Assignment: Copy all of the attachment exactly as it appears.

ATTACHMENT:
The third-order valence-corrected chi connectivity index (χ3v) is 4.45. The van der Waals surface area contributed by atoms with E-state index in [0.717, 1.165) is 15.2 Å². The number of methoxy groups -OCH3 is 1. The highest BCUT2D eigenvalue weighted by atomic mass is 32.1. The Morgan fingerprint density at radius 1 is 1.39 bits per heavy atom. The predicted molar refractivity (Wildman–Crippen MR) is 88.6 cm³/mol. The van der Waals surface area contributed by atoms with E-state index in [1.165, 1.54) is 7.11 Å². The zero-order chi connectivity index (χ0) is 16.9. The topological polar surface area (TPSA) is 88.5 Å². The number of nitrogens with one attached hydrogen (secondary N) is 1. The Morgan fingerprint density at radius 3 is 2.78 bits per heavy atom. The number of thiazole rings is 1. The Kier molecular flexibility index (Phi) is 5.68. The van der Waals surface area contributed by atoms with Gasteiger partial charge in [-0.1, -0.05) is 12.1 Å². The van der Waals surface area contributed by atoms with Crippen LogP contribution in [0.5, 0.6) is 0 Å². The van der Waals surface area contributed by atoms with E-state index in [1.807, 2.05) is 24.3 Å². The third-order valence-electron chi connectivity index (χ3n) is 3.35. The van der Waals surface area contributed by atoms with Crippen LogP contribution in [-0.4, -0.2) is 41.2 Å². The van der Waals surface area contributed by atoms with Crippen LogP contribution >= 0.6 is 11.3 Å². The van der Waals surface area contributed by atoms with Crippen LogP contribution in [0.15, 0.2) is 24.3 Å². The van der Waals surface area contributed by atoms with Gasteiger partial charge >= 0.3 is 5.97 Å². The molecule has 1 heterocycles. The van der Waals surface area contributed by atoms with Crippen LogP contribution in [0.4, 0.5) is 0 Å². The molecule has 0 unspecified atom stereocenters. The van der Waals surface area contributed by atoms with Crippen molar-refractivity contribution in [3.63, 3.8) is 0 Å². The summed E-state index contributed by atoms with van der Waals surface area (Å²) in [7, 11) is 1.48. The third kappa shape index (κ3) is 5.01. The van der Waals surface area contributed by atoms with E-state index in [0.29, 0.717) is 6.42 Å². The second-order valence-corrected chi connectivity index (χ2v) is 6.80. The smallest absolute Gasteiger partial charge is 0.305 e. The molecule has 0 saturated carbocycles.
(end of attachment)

The third-order valence-corrected chi connectivity index (χ3v) is 4.45. The van der Waals surface area contributed by atoms with E-state index in [0.717, 1.165) is 15.2 Å². The number of methoxy groups -OCH3 is 1. The highest BCUT2D eigenvalue weighted by atomic mass is 32.1. The Morgan fingerprint density at radius 1 is 1.39 bits per heavy atom. The predicted molar refractivity (Wildman–Crippen MR) is 88.6 cm³/mol. The van der Waals surface area contributed by atoms with E-state index in [1.165, 1.54) is 7.11 Å². The zero-order chi connectivity index (χ0) is 16.9. The topological polar surface area (TPSA) is 88.5 Å². The number of nitrogens with one attached hydrogen (secondary N) is 1. The Morgan fingerprint density at radius 3 is 2.78 bits per heavy atom. The number of thiazole rings is 1. The Kier molecular flexibility index (Phi) is 5.68. The van der Waals surface area contributed by atoms with Gasteiger partial charge in [-0.1, -0.05) is 12.1 Å². The van der Waals surface area contributed by atoms with Crippen LogP contribution in [0.5, 0.6) is 0 Å². The van der Waals surface area contributed by atoms with E-state index in [1.807, 2.05) is 24.3 Å². The third-order valence-electron chi connectivity index (χ3n) is 3.35. The van der Waals surface area contributed by atoms with Crippen LogP contribution in [-0.4, -0.2) is 41.2 Å². The van der Waals surface area contributed by atoms with Crippen LogP contribution >= 0.6 is 11.3 Å². The van der Waals surface area contributed by atoms with Crippen LogP contribution in [0.15, 0.2) is 24.3 Å². The van der Waals surface area contributed by atoms with Gasteiger partial charge >= 0.3 is 5.97 Å². The molecule has 1 heterocycles. The van der Waals surface area contributed by atoms with Crippen LogP contribution in [0.4, 0.5) is 0 Å². The molecule has 0 unspecified atom stereocenters. The van der Waals surface area contributed by atoms with Crippen molar-refractivity contribution in [3.63, 3.8) is 0 Å². The summed E-state index contributed by atoms with van der Waals surface area (Å²) in [7, 11) is 1.48. The third kappa shape index (κ3) is 5.01. The van der Waals surface area contributed by atoms with E-state index in [0.29, 0.717) is 6.42 Å². The second-order valence-corrected chi connectivity index (χ2v) is 6.80. The smallest absolute Gasteiger partial charge is 0.305 e. The molecule has 0 saturated carbocycles.